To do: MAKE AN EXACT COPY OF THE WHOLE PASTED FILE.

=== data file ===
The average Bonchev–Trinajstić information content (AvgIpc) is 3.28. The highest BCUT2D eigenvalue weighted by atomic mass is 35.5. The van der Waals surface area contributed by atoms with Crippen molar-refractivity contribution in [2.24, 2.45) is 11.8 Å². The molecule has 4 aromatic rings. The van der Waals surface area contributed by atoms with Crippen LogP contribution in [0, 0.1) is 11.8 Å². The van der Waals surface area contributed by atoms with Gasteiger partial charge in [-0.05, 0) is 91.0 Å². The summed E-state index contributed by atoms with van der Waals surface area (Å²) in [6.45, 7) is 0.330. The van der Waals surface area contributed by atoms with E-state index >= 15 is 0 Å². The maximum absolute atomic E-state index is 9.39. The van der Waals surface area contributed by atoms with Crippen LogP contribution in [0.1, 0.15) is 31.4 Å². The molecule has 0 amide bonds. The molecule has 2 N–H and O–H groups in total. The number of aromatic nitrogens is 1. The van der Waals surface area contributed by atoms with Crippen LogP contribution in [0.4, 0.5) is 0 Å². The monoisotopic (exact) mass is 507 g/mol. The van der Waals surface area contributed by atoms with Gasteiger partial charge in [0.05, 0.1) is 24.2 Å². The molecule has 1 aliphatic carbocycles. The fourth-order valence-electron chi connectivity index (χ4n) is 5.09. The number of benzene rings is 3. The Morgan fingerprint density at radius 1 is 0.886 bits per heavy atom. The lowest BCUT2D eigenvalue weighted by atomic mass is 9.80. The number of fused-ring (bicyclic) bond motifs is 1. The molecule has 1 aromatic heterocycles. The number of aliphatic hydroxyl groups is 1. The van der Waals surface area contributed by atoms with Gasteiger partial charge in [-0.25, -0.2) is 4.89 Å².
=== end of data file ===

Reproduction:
The average Bonchev–Trinajstić information content (AvgIpc) is 3.28. The highest BCUT2D eigenvalue weighted by atomic mass is 35.5. The van der Waals surface area contributed by atoms with Crippen molar-refractivity contribution in [2.24, 2.45) is 11.8 Å². The molecule has 4 aromatic rings. The van der Waals surface area contributed by atoms with Crippen LogP contribution in [0, 0.1) is 11.8 Å². The van der Waals surface area contributed by atoms with Gasteiger partial charge in [-0.05, 0) is 91.0 Å². The summed E-state index contributed by atoms with van der Waals surface area (Å²) in [6.45, 7) is 0.330. The van der Waals surface area contributed by atoms with E-state index >= 15 is 0 Å². The maximum absolute atomic E-state index is 9.39. The van der Waals surface area contributed by atoms with Crippen LogP contribution in [0.1, 0.15) is 31.4 Å². The molecule has 0 amide bonds. The molecule has 2 N–H and O–H groups in total. The number of aromatic nitrogens is 1. The van der Waals surface area contributed by atoms with Crippen LogP contribution in [0.4, 0.5) is 0 Å². The monoisotopic (exact) mass is 507 g/mol. The van der Waals surface area contributed by atoms with Gasteiger partial charge in [0.05, 0.1) is 24.2 Å². The molecule has 1 aliphatic carbocycles. The fourth-order valence-electron chi connectivity index (χ4n) is 5.09. The number of benzene rings is 3. The Morgan fingerprint density at radius 1 is 0.886 bits per heavy atom. The lowest BCUT2D eigenvalue weighted by atomic mass is 9.80. The number of fused-ring (bicyclic) bond motifs is 1. The molecule has 1 aromatic heterocycles. The number of aliphatic hydroxyl groups is 1. The van der Waals surface area contributed by atoms with Gasteiger partial charge in [-0.25, -0.2) is 4.89 Å².